photo: Getty

photo: Getty

At this point, most of us are aware of the conversation around Bitchy Resting Face. Thanks to last May’s hilarious fake PSA, we have a name for the condition that affects millions of women, i.e. not smiling when their face is at rest. For some, bitchy resting face is a defense against objectification. For others, a more aggressive facial expression commands respect at the office. And for lots of ladies, a downturned mouth and furrowed brow is simply where their features settle when reading a book. The fact that women who dare to go around with a face that is anything but an open invitation to chat are worthy of an Urban Dictionary reference is part of a larger conversation about the pressure for women to seem likable, street harassment, gendered behavioral expectations, and catcalled demands to smile. Bitchy resting face can be powerful, so it pains me that I have to write this essay.

Because today, we are talking about another, lesser known phenomenon: Midwest Pleasant Face. Midwest pleasant face is cool bitchy resting face’s blonde, sundress wearing cousin who you always worry is going to get kidnapped. While my girlfriends head out into the world with the natural defense of a countenance that looks like they just came face to face with a naked Dick Cheney, my default facial setting ranges from “vaguely amused” to “just got a free cupcake.”

I self identify as an angry feminist, but I was born and bred into this sweet expression. I am from a small town where you say a pleasant “hi” to the grocery store clerk, pharmacist, handyman, and any other practical stranger you come into contact with. Not introducing yourself with a smile is rude. Bitchy resting face-ers have Kristen Stewart, but our poster child is the effervescent Rachel McAdams. She always looks like she’s having a good time, totally interested in what you have to say, perhaps on the verge of giggling at some unheard joke.

I first became aware of the hazardous effects of my kindly welcoming visage on a train platform in Paris. I arrived in the city of lights around 10 pm on a snowy December evening, alone, probably wearing some practical combination of oversized sweater and boots with knee socks and no pants. Upon seeing a homeless guy, shabbily dressed in three parkas and covered in matted facial hair, I blessed him with my “no way in hell am I pulling out my wallet on this train platform, but I see you as a human being and hope you have a lovely evening” smile.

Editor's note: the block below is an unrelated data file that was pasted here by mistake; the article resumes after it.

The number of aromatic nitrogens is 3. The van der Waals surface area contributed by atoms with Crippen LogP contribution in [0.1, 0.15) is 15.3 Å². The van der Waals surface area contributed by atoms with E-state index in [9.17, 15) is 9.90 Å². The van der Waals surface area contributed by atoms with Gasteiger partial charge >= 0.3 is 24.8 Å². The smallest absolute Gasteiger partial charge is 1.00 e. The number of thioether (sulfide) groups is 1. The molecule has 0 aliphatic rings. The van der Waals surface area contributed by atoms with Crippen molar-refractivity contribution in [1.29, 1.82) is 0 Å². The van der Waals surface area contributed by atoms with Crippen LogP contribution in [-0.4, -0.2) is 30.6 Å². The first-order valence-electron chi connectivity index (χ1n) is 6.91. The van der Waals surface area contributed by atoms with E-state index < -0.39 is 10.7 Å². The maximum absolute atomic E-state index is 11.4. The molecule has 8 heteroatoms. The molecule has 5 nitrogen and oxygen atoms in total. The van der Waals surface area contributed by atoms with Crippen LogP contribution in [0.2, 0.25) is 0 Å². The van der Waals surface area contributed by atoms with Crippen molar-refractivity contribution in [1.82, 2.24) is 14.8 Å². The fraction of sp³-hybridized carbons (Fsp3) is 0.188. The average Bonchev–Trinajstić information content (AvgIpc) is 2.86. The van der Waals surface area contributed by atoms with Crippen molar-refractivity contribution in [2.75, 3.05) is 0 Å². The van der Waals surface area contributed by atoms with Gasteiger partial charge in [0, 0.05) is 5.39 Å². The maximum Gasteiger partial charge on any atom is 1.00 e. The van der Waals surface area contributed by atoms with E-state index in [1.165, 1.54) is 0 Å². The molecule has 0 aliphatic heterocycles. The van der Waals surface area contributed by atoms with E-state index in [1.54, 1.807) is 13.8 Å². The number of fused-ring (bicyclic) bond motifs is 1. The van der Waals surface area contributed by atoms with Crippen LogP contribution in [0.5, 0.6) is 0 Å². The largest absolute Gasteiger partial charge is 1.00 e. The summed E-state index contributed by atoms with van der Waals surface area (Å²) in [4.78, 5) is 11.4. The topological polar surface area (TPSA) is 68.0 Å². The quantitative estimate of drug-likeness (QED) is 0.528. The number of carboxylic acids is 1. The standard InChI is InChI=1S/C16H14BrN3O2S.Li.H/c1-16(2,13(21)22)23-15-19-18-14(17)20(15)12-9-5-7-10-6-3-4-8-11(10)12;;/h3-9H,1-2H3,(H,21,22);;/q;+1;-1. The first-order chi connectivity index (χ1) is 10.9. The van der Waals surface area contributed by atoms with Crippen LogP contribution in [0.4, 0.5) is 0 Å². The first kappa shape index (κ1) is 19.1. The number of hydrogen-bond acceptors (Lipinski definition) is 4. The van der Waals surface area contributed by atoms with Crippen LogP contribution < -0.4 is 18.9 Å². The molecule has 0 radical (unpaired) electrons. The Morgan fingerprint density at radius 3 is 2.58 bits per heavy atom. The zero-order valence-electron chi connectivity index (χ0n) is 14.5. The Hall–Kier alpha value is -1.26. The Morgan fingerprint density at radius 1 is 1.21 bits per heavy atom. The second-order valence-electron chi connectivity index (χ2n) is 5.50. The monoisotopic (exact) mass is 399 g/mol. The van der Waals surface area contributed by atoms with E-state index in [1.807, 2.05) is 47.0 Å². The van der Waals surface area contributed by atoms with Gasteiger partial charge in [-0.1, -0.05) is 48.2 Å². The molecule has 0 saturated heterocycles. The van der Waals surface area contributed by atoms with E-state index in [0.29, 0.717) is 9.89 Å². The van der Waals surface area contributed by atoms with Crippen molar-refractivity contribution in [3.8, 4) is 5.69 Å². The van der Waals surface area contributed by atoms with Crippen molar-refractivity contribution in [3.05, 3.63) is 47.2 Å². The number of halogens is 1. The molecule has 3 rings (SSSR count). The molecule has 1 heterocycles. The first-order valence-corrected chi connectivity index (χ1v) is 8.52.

At which point he bolted toward me, yelling something in a language that was not French, and lurched so close to my face that I could feel his liquored up breath on my skin and took off at a near run to the far end of the platform. Notably, the three nicely dressed French gentlemen around did precisely nothing while this terrified twenty-one-year-old female bolted for the next car.

This was the most harrowing (so far) of my midwest pleasant face experiences, but certainly not the first or last. At other times, I have been engaged in conversation by the sixty-something Walgreen’s clerk about my choice of prophylactics (he preferred the green box, I chose the purple), questioned about salsa at 9 am in a Wal-Mart, and treated to unprompted stories about everything from married teen fatherhood to one of the most charming pre-war romances I’ve ever heard everywhere from waiting rooms to on the clock at my last boutique job. Most recently, I agreed to let a tweaker borrow my iPhone 5 on a snowy street corner in Colorado after her boyfriend dumped her at a Denny’s (it was Christmas!).

My personal midwest pleasant face is made worse by a small stature and big eyes. I look friendly. I am friendly, and I generally assume people around me to be the same. Which could be why a fair amount of my friends expressed concerns about me living in a large city. You are not supposed to make casual eye contact with strangers on the train, but some mannerly habits die hard.

Midwest pleasant face does invite a fair amount of unwelcome attention, but giving people the benefit of the doubt has its perks. Basically, if you don’t get abducted, it’s a great way to make friends. On my second weekend in the city, I followed two guys I met on the subway across town to the “best doughnuts in NY.” I figured legendary pastry was totally worth whatever the small risk inherent to public transportation in broad daylight. And it was.

me and Jess. So friendly it hurts. via

I imagine that the bitchy resting face crew would look mildly insane if forced to smile all day long. Likewise, it is simply against my nature to plaster on a mean mug just because I moved. Keeping my face neutral-to-negative just doesn’t come easily to me. I prefer the “speak softly and carry a big stick approach.” I may be smiley, but I didn’t hesitate to call out the first guy to grab my ass on the subway steps so loudly that he turned back, looking halfway apologetic. Smiley doesn’t mean stupid any more than a serious expression makes a girl a bitch, and every woman should be able to present herself to the world however she damn well pleases. Smiles included.